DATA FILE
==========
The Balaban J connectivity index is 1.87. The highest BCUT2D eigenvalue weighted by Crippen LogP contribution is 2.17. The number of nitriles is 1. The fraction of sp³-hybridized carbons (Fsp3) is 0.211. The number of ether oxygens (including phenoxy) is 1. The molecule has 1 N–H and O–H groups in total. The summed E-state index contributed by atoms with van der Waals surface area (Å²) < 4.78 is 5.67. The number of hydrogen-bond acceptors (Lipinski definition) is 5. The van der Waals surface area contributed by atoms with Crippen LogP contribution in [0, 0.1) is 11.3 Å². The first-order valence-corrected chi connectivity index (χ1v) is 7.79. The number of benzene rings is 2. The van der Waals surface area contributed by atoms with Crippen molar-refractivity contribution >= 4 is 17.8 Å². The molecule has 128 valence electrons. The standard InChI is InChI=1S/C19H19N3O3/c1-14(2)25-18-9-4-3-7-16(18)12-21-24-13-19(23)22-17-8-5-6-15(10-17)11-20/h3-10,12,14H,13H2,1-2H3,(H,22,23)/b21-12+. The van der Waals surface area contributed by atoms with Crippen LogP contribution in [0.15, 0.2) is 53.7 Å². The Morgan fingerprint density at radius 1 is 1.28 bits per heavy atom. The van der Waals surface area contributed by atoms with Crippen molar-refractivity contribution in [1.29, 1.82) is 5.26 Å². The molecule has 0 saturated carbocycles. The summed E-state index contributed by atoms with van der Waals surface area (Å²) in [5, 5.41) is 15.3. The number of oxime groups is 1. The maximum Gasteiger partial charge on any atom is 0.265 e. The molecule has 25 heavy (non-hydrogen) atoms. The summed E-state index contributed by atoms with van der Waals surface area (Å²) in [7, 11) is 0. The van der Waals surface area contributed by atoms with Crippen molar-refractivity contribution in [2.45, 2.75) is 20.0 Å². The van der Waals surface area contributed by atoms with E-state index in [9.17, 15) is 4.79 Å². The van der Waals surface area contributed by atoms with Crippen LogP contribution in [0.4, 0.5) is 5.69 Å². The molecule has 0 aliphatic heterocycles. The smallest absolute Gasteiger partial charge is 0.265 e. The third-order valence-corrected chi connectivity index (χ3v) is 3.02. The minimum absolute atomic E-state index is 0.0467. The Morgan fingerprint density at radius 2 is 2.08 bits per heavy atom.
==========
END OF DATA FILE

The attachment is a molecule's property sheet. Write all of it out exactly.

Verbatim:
The Balaban J connectivity index is 1.87. The highest BCUT2D eigenvalue weighted by Crippen LogP contribution is 2.17. The number of nitriles is 1. The fraction of sp³-hybridized carbons (Fsp3) is 0.211. The number of ether oxygens (including phenoxy) is 1. The molecule has 1 N–H and O–H groups in total. The summed E-state index contributed by atoms with van der Waals surface area (Å²) < 4.78 is 5.67. The number of hydrogen-bond acceptors (Lipinski definition) is 5. The van der Waals surface area contributed by atoms with Crippen LogP contribution in [0, 0.1) is 11.3 Å². The first-order valence-corrected chi connectivity index (χ1v) is 7.79. The number of benzene rings is 2. The van der Waals surface area contributed by atoms with Crippen molar-refractivity contribution >= 4 is 17.8 Å². The molecule has 128 valence electrons. The standard InChI is InChI=1S/C19H19N3O3/c1-14(2)25-18-9-4-3-7-16(18)12-21-24-13-19(23)22-17-8-5-6-15(10-17)11-20/h3-10,12,14H,13H2,1-2H3,(H,22,23)/b21-12+. The van der Waals surface area contributed by atoms with Crippen LogP contribution in [0.15, 0.2) is 53.7 Å². The Morgan fingerprint density at radius 1 is 1.28 bits per heavy atom. The van der Waals surface area contributed by atoms with Crippen molar-refractivity contribution in [1.29, 1.82) is 5.26 Å². The molecule has 0 saturated carbocycles. The summed E-state index contributed by atoms with van der Waals surface area (Å²) in [5, 5.41) is 15.3. The number of oxime groups is 1. The maximum Gasteiger partial charge on any atom is 0.265 e. The molecule has 25 heavy (non-hydrogen) atoms. The summed E-state index contributed by atoms with van der Waals surface area (Å²) in [7, 11) is 0. The van der Waals surface area contributed by atoms with Crippen molar-refractivity contribution in [2.45, 2.75) is 20.0 Å². The van der Waals surface area contributed by atoms with E-state index in [9.17, 15) is 4.79 Å². The van der Waals surface area contributed by atoms with Crippen LogP contribution in [0.4, 0.5) is 5.69 Å². The molecule has 0 aliphatic heterocycles. The smallest absolute Gasteiger partial charge is 0.265 e. The third-order valence-corrected chi connectivity index (χ3v) is 3.02. The minimum absolute atomic E-state index is 0.0467. The Morgan fingerprint density at radius 2 is 2.08 bits per heavy atom.